The Novel "Bread Givers" The History of Marriage

The story of an arranged marriage is seen through the relationship of Reb Smolinsky and his wife Shena. When Shena turned 14, “the matchmakers from villages, far and near, began knocking on our doors telling father the rich men’s sons were crazy to marry themselves to me.” Shena Smolinsky was of high standing. “But father said, he got plenty of money himself. He wanted to buy himself honour in the family. He wanted only learning in his son-in-law. ” Shena’s father was only interested in a religious scholar for his daughter, someone who would bring honor back to their family.

When Shena was called upon to look at her husband, something different happened. In telling her story to her daughter, Shena tells us that, “When the matchmaker brought your father to the house the first time, so my father could look him over and hear him out his learning, they called me in to give a look on him, but I was so ashamed that I ran out of the house.

” Shena was not interested in a learned man. She wanted a rich husband so she could maintain the lifestyle she had grown up with. But, her father had a different idea and she had no choice but to marry the man he chose for her. Even her running out of the room when she was brought to meet her potential husband did not change her father’s mind about Reb Smolinsky. In continuing to tell her story, Shena says, “But my father and the matchmaker stayed all day and all night.

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And one after another your father chanted by heart Isaiah, Jeremiah, the songs of David, and the Book of Job.” Reb Smolinsky was a learned man because he was able to recite all prayers by heart and was willing to go all day and all night with his prayers without complaining.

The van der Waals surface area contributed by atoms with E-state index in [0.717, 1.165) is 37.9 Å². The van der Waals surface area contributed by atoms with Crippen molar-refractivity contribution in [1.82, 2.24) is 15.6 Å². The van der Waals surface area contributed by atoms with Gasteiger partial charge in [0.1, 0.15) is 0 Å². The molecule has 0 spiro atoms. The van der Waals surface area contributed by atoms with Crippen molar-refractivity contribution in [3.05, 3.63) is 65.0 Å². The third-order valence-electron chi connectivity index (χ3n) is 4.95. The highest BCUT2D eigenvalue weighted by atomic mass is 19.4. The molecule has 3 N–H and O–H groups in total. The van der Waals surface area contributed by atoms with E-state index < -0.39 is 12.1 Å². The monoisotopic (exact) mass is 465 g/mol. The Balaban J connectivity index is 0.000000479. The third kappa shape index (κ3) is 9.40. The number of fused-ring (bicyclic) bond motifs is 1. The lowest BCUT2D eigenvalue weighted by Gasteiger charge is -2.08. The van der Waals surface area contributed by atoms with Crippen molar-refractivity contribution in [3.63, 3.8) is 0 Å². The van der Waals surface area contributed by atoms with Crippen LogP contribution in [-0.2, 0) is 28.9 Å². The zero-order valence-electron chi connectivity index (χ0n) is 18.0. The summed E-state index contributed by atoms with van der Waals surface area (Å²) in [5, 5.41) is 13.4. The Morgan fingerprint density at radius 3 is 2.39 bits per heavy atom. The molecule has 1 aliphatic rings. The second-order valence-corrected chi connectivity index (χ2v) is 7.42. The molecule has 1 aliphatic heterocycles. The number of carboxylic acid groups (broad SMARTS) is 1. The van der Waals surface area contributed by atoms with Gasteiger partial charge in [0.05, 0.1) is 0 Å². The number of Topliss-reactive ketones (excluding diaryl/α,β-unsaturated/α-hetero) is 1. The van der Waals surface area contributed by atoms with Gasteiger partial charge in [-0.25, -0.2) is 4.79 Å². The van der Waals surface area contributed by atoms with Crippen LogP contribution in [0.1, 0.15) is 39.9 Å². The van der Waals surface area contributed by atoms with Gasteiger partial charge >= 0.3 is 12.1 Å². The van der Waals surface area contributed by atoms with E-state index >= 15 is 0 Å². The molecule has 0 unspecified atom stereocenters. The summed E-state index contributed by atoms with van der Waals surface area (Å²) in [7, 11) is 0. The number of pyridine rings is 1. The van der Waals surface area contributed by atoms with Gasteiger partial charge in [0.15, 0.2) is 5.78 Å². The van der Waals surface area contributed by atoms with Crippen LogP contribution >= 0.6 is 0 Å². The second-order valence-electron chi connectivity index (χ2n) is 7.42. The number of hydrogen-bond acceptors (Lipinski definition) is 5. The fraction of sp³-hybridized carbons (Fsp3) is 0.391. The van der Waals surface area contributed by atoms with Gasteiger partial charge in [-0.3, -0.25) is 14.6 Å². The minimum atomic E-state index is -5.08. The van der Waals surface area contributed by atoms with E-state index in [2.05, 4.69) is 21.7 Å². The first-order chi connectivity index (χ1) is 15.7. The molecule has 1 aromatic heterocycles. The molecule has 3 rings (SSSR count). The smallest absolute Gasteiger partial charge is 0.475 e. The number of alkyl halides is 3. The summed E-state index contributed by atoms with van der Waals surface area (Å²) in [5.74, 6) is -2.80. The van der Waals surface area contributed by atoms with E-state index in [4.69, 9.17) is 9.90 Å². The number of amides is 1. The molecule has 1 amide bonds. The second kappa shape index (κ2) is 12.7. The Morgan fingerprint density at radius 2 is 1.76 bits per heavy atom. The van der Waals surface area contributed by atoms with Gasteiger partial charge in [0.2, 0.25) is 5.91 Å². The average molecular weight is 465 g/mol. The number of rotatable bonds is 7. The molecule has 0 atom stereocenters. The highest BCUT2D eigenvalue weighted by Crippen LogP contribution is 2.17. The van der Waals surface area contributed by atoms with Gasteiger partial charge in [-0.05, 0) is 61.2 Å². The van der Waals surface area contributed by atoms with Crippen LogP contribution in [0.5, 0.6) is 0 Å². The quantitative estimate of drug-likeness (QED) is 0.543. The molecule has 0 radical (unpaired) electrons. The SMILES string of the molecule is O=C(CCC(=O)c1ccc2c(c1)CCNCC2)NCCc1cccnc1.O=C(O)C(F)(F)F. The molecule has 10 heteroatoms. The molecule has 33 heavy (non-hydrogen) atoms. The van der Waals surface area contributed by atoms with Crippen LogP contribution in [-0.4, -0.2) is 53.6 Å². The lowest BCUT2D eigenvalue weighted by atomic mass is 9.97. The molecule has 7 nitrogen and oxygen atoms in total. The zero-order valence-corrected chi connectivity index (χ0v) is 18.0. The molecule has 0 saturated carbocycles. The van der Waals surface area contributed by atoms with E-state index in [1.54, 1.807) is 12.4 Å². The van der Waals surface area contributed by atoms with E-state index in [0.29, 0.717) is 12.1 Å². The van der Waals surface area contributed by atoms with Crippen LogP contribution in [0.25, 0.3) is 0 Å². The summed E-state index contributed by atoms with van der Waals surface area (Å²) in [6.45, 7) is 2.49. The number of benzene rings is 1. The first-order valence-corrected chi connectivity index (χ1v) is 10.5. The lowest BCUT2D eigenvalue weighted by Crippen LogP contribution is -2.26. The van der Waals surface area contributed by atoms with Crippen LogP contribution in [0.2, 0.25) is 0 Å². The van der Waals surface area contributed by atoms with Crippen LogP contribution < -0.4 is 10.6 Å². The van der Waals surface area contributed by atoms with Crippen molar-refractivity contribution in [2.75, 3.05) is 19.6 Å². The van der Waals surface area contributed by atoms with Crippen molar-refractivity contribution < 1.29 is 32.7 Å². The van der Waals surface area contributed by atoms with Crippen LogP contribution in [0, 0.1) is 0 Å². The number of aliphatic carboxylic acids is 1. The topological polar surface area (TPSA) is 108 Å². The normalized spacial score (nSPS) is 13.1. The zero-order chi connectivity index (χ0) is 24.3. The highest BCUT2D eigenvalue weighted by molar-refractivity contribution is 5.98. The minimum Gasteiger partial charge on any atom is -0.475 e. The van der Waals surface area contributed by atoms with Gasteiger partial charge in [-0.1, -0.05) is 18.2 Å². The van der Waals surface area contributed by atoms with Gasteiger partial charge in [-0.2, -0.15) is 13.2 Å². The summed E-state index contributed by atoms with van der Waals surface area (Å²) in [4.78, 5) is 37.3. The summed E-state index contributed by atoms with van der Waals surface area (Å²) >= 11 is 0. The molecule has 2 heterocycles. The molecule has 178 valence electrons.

“I didn’t give a look on your father till the day of the engagement, and then I was too bashful to really look on him. I only stole a glance now and then, but I could see how it shined from his face the high learning, like from an inside sun.” As was the custom in Eastern Europe, Shena didn’t even get to meet her husband before the engagement or even talk to him before she married him. It was also expected that the bride’s family would provide a dowry to the groom and his family for the marriage. “Nobody in all the villages around had dowry like mine. Six feather beds and twelve pillows. I used to sit up nights with all the servants and pluck the down from the goose feathers. So full of down were my pillows that you could blow them away with a breath” , said Shena.

In the dowry there were also, “sheets that had her name embroidered with a beautiful wreath of flowers of it” and “towels were half covered with red and blue embroidery and on each was some beautiful words, but the most beautiful thing of the whole dowry was my hand crocheted tablecloth”. Shena’s family was wealthy and was able to provide a substantial dowry. Shena herself put in a large amount of time to make these things for her dowry because she cared. As time went on her father died and Shena and Reb Smolinsky inherited all of her family’s money. Reb Smolinsky tried to run the business but wanted to do it while singing the songs of Solomon. “But your father wanted to sing first and then attend to business,” Shena said. They were able to inherit the fortune but to Reb Smolinsky, learning came first and everything else came second, including his wife and the family business.

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The Novel "Bread Givers" The History of Marriage. (2021, Dec 17). Retrieved from

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